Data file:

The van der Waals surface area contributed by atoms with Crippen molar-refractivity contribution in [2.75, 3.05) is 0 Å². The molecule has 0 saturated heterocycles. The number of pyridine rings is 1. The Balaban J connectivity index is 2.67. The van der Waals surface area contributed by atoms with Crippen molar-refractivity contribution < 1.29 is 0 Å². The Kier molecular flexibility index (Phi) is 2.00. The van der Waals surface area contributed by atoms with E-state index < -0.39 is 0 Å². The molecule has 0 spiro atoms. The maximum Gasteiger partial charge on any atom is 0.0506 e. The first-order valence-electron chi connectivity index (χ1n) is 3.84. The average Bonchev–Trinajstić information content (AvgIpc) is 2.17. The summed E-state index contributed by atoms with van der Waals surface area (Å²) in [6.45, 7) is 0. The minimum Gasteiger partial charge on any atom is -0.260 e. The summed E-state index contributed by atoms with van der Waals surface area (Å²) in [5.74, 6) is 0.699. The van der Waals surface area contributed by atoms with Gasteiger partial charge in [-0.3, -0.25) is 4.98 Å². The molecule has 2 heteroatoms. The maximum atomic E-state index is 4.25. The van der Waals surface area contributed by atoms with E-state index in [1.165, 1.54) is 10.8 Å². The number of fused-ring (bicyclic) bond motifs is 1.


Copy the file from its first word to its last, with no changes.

The van der Waals surface area contributed by atoms with Crippen molar-refractivity contribution in [2.75, 3.05) is 0 Å². The molecule has 0 saturated heterocycles. The number of pyridine rings is 1. The Balaban J connectivity index is 2.67. The van der Waals surface area contributed by atoms with Crippen molar-refractivity contribution < 1.29 is 0 Å². The Kier molecular flexibility index (Phi) is 2.00. The van der Waals surface area contributed by atoms with E-state index < -0.39 is 0 Å². The molecule has 0 spiro atoms. The maximum Gasteiger partial charge on any atom is 0.0506 e. The first-order valence-electron chi connectivity index (χ1n) is 3.84. The average Bonchev–Trinajstić information content (AvgIpc) is 2.17. The summed E-state index contributed by atoms with van der Waals surface area (Å²) in [6.45, 7) is 0. The minimum Gasteiger partial charge on any atom is -0.260 e. The summed E-state index contributed by atoms with van der Waals surface area (Å²) in [5.74, 6) is 0.699. The van der Waals surface area contributed by atoms with Gasteiger partial charge in [-0.3, -0.25) is 4.98 Å². The molecule has 2 heteroatoms. The maximum atomic E-state index is 4.25. The van der Waals surface area contributed by atoms with E-state index in [1.165, 1.54) is 10.8 Å². The number of fused-ring (bicyclic) bond motifs is 1.